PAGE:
have a bias about being around people who we perceive to be like
ourselves. Social psychologists refer to
this as our “ingroup,” which are people with a shared interest or identity. Being around our ingroup gives us a feeling
of belonging and comfort.
this affects business is in hiring and promotional practices. We want to be surrounded by our “ingroup”, so
we hire/promote people who remind us of us.
One of the places this really happens is when it comes to where a person
went to school. Besides having a shared
experience, we subconsciously (or maybe not so subconsciously) assume that
attending that school gives him/her/them the same positive attributes that we
give ourselves. What this does is limits
how big of a net we cast when recruiting.
least one company is taking a different
approach. Rather than hire M.B.A.’s
from a few schools, they’ve decided to recruit from 80
colleges/universities. To do this, and
manage costs, they have also decided to move from in-person interviews to video
interviews, which may be turning off some candidates. Given how much millenials and Gen Z like to
Facetime and video chat with friends, I find this a little hard to believe.
will be interesting to see if the quality of those hired is affected by the new
approach. I’m guessing not. The incremental gain of recruiting from the “top”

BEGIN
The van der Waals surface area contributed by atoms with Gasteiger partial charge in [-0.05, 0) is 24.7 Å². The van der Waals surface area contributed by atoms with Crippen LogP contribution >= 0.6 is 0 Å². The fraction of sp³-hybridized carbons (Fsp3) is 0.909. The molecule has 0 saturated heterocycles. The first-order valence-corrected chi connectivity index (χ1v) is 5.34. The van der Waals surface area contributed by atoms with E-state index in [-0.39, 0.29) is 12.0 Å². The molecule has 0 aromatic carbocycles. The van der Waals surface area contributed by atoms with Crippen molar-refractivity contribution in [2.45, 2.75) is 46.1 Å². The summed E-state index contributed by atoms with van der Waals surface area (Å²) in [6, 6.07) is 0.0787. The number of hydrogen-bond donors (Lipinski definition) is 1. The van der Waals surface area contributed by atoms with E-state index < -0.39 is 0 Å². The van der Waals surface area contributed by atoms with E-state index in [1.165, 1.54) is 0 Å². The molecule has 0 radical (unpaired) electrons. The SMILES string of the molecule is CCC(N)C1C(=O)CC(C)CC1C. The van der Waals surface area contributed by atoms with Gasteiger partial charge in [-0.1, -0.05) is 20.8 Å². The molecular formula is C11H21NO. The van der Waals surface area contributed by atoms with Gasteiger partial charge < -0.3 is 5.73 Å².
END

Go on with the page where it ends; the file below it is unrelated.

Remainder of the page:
schools should be more than offset by the addition of new perspectives and
skills. And, who knows, maybe when big
companies start to care more about the quality of the students and less so
about hiring from their “ingoup”, MBA programs will become less expensive.
is a presumption that the US education system will provide employers with
workers that possess requisite job skills.
Companies are then responsible for providing more advanced ones through
apprenticeships, job training, and leadership development. But, what if job seekers do not possess the
skills for tech jobs?
article describes what lengths some employers are going to get people in their
talent pipeline. In many ways, there is
nothing new here. It comes down to searching
for talent where they previously hadn’t and providing training rather than
expecting people to come with skills. It’s
the latter that I find most interesting.
designing selection programs, particularly for entry level positions, we tend
to focus on what knowledge or skills the candidates needs on the first
day. Those expectations are higher if we
expect someone to come with experience than if we are going to be providing a
lot of training. This has important
impacts on how we select candidates, including:
Use of aptitude tests rather than knowledge tests. Aptitude tests are terrific measures of basic skills and are quite valid. However, speeded ones can lead to adverse impact, so they require good validation studies, meaningful passing scores, and adverse impact analyses.